I do like your finds and I think your house is beautiful. I was disappointed I couldn't enlarge the pictures anymore in order to read the titles of the books. I did notice lots of Hentys.

9:12 PM  
Blogger Laura said...

Hey, you'd make a good detective! You *did* see a lot of Hentys. You saw a lot of fiction by "H" authors. Uh, there's some Herriot, Hugo, and then on to P.D.James. On the second bookcase I think you can see a lot of "M" authors. I know Montgomery is there, and MacDonald - both George and Betty - to tell you more I'd have to go upstairs and look.

I like the appellation "early attic." I've heard "early American yard-sale" and that about describes us!

9:29 PM  
Blogger Jeannine said...

Thank you for humoring me in my curiosity over your books. When I go to someone's house I always tend to gravitate to their bookshelves to see what they have.

9:42 PM  
Blogger Tammy said...

Beautiful house...and I think a beautiful old house like that should have lots of antiques inside! Although I haven't done it recently, I use to love to browse antique shops and did it on a regular basis. I love old things too, and always wonder about the story behind them. (Do you ever watch "If walls could talk" on HGTV! It's all about what current residents find stashed in their old homes...facinating show!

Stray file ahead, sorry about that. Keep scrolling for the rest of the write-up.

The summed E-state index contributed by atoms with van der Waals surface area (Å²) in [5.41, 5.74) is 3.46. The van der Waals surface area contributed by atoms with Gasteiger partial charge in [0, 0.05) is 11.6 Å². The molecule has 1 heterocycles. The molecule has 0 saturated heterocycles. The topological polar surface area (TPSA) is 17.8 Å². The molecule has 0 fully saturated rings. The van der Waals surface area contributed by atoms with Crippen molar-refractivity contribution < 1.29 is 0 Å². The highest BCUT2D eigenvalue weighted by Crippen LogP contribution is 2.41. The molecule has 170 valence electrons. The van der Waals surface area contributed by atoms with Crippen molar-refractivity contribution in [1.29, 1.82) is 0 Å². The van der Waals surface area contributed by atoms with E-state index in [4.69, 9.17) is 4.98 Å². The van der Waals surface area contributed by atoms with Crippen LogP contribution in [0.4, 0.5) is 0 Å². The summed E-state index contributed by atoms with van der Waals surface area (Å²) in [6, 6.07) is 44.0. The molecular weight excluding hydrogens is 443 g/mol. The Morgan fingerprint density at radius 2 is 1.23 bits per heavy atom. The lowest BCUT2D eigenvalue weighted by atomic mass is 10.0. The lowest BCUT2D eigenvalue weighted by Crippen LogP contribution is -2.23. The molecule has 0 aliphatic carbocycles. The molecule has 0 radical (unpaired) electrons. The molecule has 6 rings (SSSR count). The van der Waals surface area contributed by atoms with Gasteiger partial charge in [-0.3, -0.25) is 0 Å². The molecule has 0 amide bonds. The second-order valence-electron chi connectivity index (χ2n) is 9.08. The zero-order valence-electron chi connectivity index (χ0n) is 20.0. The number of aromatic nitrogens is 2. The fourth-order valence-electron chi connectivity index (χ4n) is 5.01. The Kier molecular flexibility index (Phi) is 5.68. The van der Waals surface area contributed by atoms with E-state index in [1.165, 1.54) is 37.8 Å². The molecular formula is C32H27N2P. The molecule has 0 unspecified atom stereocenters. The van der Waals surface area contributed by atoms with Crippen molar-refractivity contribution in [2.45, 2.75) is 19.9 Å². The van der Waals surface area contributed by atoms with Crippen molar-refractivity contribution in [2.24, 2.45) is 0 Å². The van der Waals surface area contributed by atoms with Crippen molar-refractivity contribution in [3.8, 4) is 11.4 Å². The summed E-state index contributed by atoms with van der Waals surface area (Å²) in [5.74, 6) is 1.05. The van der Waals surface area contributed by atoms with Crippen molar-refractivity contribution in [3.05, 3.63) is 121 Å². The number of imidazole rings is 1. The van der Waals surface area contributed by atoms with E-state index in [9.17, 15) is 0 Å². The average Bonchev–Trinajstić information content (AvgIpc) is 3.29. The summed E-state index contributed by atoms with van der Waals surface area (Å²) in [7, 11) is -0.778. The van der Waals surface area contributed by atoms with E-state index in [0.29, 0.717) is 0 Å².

As for us...we simply just have an "old new" house...;) Needs work, minus the character. And some of our furnishings are not so much antique, but just yard sale finds. Still, we're content for now.

Anyway...some of the Christian blogging gals are participating in the Show of Homes...are you doing that? You're ready with the pictures already- the info is on Boomama's site (but I'm not savvy enough to link you- sorry!)


8:13 PM  
Blogger Amber Dawn said...

Even Marley is looking more grown up! Love the finds, and your house is beautiful! I hope I get to see it for myself one day!

11:56 PM  
Blogger Marla said...

Beautiful house! I'm glad I have the picture now, so I can imagine y'all in it! Have you heard from Tom??? Still praying!

8:34 AM